Robert W. Galvin: The Independent Institute

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Robert W. Galvin
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Robert W. Galvin

Over a sixty-year career, Robert W. Galvin (1922–2011) had a profound effect on the public and private sectors in the United States and around the world. In positions that have included President, Chairman, Chief Executive Officer, and Chairman of the Executive Committee, Mr. Galvin led Motorola Corporation from a few hundred million dollars in annual sales to tens of billions. He is credited with leading the company as it made innovations in television receivers, dispatch mobile communication, transistors, paging, cellular technology, and other work. In 1988, Motorola was the first large company-wide winner of the Malcolm Baldrige National Quality Award.

Mr. Galvin is also recognized for his public-service work as chairman of the Task Force on Alternative Futures for the Department of Energy National Laboratories, which came to be known as the “Galvin Commission.” His other public-service achievements included chairing the U.S. Trade Negotiations Advisory Committee, Commission on the Future for the National Science Foundation, Task Force on Alternative Futures, Navy for the 21st Century, and President’s Advisory Council on Private Sector Initiatives. He has also been President of the Electronic Industry Association, Vice Chairman of the Universities Research Association, member of the President’s Council of Economic Advisors, Vice Chairman of the American Heritage Foundation, Chairman of International SEMATECH, member of the Foreign Intelligence Board, member of the President’s Commission on Trade and Investment, member of the Chairman’s Committee for the Computerworld Awards for the Smithsonian Institution, and Chairman of the Board of Trustees for the Illinois Institute of Technology, IIT Research Institute, and Santa Fe Institute. He was a member of the board of directors of Harris Trust and Savings Bank, International Executive Service Corporation, Chicago Museum of Science and Industry, California Institute of Technology, and Conference Board, and he was an Honorary Advisor for Beijing University.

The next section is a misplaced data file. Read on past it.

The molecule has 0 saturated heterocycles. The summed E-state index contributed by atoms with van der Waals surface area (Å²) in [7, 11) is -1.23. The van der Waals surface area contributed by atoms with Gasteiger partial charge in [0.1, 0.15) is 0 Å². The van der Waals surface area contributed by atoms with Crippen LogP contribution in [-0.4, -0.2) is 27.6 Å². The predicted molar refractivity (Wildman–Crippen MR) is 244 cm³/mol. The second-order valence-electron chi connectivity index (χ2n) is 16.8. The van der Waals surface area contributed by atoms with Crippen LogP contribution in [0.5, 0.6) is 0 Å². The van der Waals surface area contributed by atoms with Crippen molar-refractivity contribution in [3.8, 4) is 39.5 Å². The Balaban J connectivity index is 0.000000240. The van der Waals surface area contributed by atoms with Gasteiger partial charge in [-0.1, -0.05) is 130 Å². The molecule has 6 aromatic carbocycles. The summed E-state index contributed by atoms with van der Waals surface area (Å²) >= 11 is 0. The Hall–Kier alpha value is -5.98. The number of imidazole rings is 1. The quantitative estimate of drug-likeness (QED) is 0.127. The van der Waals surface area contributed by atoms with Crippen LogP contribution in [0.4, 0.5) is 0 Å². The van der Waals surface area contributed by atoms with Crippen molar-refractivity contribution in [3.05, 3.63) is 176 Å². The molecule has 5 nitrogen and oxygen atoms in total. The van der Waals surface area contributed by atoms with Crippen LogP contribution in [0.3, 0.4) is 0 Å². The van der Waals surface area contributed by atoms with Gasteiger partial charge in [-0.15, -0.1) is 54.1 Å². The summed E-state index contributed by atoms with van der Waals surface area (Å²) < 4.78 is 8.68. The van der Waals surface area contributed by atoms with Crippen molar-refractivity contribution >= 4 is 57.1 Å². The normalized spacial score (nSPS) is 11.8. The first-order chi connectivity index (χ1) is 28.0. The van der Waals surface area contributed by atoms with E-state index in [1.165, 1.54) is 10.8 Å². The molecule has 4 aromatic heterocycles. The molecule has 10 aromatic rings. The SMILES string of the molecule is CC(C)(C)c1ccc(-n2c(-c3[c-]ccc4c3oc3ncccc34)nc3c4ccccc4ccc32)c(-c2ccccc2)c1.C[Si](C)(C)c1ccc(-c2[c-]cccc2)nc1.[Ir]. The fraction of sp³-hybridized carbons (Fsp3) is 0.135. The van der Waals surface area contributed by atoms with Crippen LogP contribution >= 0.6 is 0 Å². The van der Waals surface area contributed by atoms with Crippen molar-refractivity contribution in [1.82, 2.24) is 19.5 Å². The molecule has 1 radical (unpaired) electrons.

Mr. Galvin attended Notre Dame University and the University of Chicago, and he was elected to the National Business Hall of Fame. The many other awards he received include the Bower Award and Prize in Science from the Franklin Institute, Business Leadership Award from the University of Michigan, Champion of Workplace Learning and Performance Award from the American Society of Training and Development, Excellence in Management Award from Industry Week, Bernard H. Falk Award from the National Electrical Manufacturers Association, Henry Ford II Award for Distinguished Achievement, Founders Medal from the Institute of Electrical and Electronics Engineers (IEEE), French Legion of Honor, Henry Laurence Gantt Medal Distinguished Achievement in Management from the American Society of Mechanical Engineers, Golden Omega from IEEE, Gold Award-Best Chief Executive from the Semiconductor Industry Association (SIA), Golden Plate Award from the American Academy of Achievement, Great American Award from B’nai B’rith, Industry Leader of the Year Award from the Automobile Hall of Fame, Joseph M. Juran Medal for Distinguished Performance in Quality Leadership, Dr. Martin Luther King, Jr. Corporate Leadership Award, Korean Order of Industrial Service Merit, John Woodworth Leslie Humanitarian Award, Man of the Year from the American-Israel Chamber of Commerce and Industry, Medal of Achievement from the American Electronics Association, Medal of Honor from the Electronic Industry Association, Meritorious Service Award from the Army and Air National Guard, National Medal of Technology, Robert N. Noyce Award from SIA, Semper Fidelis Award from the U.S. Marine Corps, Sword of Loyola Award, Washington Award from the Western Society of Engineers, and World Trade Award. He received honorary doctoral degrees from Arizona State University, DePaul University, Midwest College of Engineering, Quincy College, St. Ambrose College, St. Xavier College, University of Arizona, University of Edinburgh, University of Limrick, and L’Universite de Technologie de Compiegne. He further authored the book, America’s Founding Secret: What the Scottish Enlightenment Taught Our Founding Fathers (Rowman and Littlefield).